#### 1.13 Example 13

$\left ( y^{\prime }\right ) ^{2}-4y=0$ Applying p-discriminant method gives\begin {align*} F & =\left ( y^{\prime }\right ) ^{2}-4y=0\\ \frac {\partial F}{\partial y^{\prime }} & =2y^{\prime }=0 \end {align*}

We ﬁrst check that $$\frac {\partial F}{\partial y}=-4\neq 0$$.  Now we apply p-discriminant.  Eliminating $$y^{\prime }$$. Second equation gives $$y^{\prime }=0$$. Hence ﬁrst equation now gives $$y_{s}=0$$. We see this also satisﬁes the ode. The primitive can be found to be $\Psi \left ( x,y,c\right ) =y-\left ( x+c\right ) ^{2}=0$ Now we have to eliminate $$c$$ using the c-discriminant method\begin {align*} \Psi \left ( x,y,c\right ) & =y-\left ( x+c\right ) ^{2}=0\\ \frac {\partial \Psi \left ( x,y,c\right ) }{\partial c} & =-2\left ( x+c\right ) =0 \end {align*}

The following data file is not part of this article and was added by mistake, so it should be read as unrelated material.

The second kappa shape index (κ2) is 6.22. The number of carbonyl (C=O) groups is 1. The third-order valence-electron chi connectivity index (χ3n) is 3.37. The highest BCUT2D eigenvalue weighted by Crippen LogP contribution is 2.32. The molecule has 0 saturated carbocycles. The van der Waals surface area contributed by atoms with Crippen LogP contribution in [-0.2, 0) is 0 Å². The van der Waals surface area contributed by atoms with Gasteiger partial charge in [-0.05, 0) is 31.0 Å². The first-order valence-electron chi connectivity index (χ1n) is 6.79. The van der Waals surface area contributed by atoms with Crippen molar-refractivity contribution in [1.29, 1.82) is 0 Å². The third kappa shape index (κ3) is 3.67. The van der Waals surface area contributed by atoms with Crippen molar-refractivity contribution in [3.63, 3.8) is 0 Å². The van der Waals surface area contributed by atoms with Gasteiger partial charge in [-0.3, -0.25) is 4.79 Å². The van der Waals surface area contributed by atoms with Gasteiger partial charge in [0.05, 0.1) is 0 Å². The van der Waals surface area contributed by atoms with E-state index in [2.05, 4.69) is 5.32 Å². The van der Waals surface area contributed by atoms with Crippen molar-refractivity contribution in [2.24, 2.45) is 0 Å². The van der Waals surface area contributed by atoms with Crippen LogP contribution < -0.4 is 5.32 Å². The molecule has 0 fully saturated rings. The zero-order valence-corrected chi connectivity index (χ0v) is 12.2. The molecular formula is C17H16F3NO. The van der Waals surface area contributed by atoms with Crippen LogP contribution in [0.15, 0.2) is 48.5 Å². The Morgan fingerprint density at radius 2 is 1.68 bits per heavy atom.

Second equation gives $$c=-x$$. Substituting this into the ﬁrst equation gives \begin {align*} y-\left ( x-x\right ) ^{2} & =0\\ y_{s} & =0 \end {align*}

Since this is the same as found by p-discriminant method then this is the singular solution. The following plot shows the singular solution as the envelope of the family of general solution plotted using diﬀerent values of $$c$$.